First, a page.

1) I've been across the pond a couple times already: Yes, I have traveled abroad before. Yes, I have been to London before (when I was sixteen with my high school concert and marching band). I will say annoying things like, "the last time I was here" or "when I was here before" which I found out the hard way irked my traveling companion who had never traveled overseas before when I went with her to Scotland. I like to impart my traveling advice and my experience because I really, really enjoy traveling. Especially to the UK. However, this may prove annoying and if that's the case, a sound punch in the arm should do the trick.
2) There is a 100% chance I will get us lost at least once: I like to think I'm pretty good at reading maps and navigating. This is mostly true, but I am far from perfect at it. I will get things mixed up or not remember which direction we came from or get turned around and take us the wrong way. Or I will say, "Hey, what's over there?" and bound off and forget that we originally had another destination that we should be heading towards. If I get us lost, I'll admit it (probably). But prepare for lots of maps - I like maps. Even though it conflicts with the following point.
3) I like being a tourist but I don't want to look like a tourist: Because I have taken the fear of being an ugly American too much to heart, sometimes I'd prefer anyone not to know I am American. Even though once I open my mouth that's kind of impossible to avoid. I will likely grow self-conscious about looking too touristy or being perceived as rude to locals. I will gladly do touristy things (except for the duck boats considering one of them just caught on fire in the middle of the Thames) and I will totally look like a tourist while I cry over Globe Theater and dance through the streets and squee over dumb things like flowers growing in a park and store fronts and... okay, basically everything. Just keep telling me I look cool and normal. Because I most certainly won't (especially while carrying twenty maps and brochures and taking photos and dancing through the streets).
4) I left my soul in on this island and I kind of want it back: I was in Scotland in the late spring/early summer of 2011 and somehow managed to displace my soul there. In a "Harry Potter searches for horcruxes" fashion I might endeavor to find my soul. This seems futile. But I'll probably blabber out about how I'm losing even more of my soul in random places throughout London. However, I should mention, unlike Voldemort, losing parts of my soul is not the result of murder. You are welcome, United Kingdom.
5) Showers all over the world hate me: I have a problem with showers in any new place. I will stare at the apparatus, try and figure out how it works, and will likely get water everywhere. Here is a pictorial representation of me trying to figure out how a shower works:
6) I bring a lot of stuff with me. And I don't mean just luggage: The last time I was in the UK (see what I just did there? Point #1 in action) I was on a study abroad trip and my companion was a high school friend with whom I have since lost connection with. Our friendship was on the rocks when we left and headed to drama central, and when we returned, things got exponentially weird. I'm not sure how many of the issues from this experience and unresolved problems I still have exactly and I'm afraid some that I didn't expect to see again will reappear when I travel abroad once more. My mind may have some unfinished business and some ruminating it will think it needs to do and I'll do my best to keep any deep, dark revelations at bay. What's past is prologue, as Shakespeare said, and it's time to move on to a better beginning.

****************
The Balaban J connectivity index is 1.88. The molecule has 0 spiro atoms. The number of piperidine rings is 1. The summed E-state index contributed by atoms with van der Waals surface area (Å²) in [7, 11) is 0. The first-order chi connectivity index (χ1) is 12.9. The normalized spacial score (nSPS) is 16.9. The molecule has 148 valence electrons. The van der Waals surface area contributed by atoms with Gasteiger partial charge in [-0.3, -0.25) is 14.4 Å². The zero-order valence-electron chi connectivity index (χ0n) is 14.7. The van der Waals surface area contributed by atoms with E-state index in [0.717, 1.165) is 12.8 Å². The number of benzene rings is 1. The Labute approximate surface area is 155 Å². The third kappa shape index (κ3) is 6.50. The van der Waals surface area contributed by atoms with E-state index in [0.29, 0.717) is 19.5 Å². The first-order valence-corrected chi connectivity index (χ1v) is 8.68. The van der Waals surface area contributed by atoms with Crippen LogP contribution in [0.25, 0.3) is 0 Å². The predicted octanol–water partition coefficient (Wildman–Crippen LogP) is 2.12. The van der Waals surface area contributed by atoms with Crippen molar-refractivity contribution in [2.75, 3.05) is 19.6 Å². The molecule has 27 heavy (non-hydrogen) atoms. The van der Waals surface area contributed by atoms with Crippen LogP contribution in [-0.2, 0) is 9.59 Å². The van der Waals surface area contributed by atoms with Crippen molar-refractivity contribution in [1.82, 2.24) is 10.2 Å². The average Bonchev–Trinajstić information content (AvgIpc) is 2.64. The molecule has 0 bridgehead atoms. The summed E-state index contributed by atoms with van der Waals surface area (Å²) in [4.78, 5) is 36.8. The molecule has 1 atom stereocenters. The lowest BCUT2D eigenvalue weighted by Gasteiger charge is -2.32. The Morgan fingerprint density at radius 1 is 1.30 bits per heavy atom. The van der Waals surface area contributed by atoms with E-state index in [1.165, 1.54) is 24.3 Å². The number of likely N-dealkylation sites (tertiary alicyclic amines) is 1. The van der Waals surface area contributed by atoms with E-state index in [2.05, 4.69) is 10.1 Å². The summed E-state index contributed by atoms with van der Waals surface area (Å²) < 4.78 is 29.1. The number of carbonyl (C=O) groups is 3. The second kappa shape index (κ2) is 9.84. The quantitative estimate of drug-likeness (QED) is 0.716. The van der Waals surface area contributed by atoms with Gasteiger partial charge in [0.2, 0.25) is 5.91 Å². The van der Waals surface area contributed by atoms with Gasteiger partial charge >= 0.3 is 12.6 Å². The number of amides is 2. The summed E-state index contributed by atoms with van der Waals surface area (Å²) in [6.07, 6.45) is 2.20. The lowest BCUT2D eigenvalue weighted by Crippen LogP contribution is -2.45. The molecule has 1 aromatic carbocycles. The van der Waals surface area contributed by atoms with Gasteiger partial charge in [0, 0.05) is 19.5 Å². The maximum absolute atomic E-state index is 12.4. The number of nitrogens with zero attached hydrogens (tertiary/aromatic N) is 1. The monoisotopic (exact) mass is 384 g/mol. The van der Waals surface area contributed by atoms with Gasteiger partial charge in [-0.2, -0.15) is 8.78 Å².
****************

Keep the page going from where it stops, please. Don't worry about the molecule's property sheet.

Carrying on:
7) I eat like a hobbit: I like food. I like tea and coffee. I like drinks. Despite my rather short stature, I can eat quite a bit and I eat often. I am basically a hobbit - especially when being very active, as one generally is when traveling. I will want to eat all the things.
And pudding - did I mention I like pudding?
9) This is going to be awkward: I mean, I'm going to go see two of my favorite actors in a Shakespeare play in one of my favorite cities in the world in January. If I'm not a total fangirly wreck by the end of December, it will be a miracle. I'm worried that I'm going to get all day dreamy and have my experiences skewed by impossible dreams instead of enjoying the city I'm in and letting my adventures take their own course. But I'm sort of living off of those day dreams right now and it's hard to get focus and clarity when you're living on a day-to-day basis of, "Do I work today? When do I start classes? What errands do I need to run? What phone calls do I need to make? Did I ever tell that person that one thing?"
Also did I mention that my favorite actor ever is in the play? And that I keep getting bombarded with things like this:
My ability to function like a normal human being is completely in jeopardy and will be for the rest of my life. Also, we're dealing with Shakespeare here and not just any Shakespeare but a Shakespeare tragedy. And a very timely one that deals with a lot of interesting political stuff. I imagine the whole thing will feel a little something like this:
If I manage to not turn into a gelatinous mass of human-wumany goop after this trip, it'll be a miracle.
10) When I am not overcome by feels, I will likely be acting like a kid in a candy store. Continue to treat me as if I were a mature adult anyway: Self-explanatory. My reactions will be, but are not limited to:
So there you have it: a short guide to traveling with rabbits. TL;DR? Watch this video: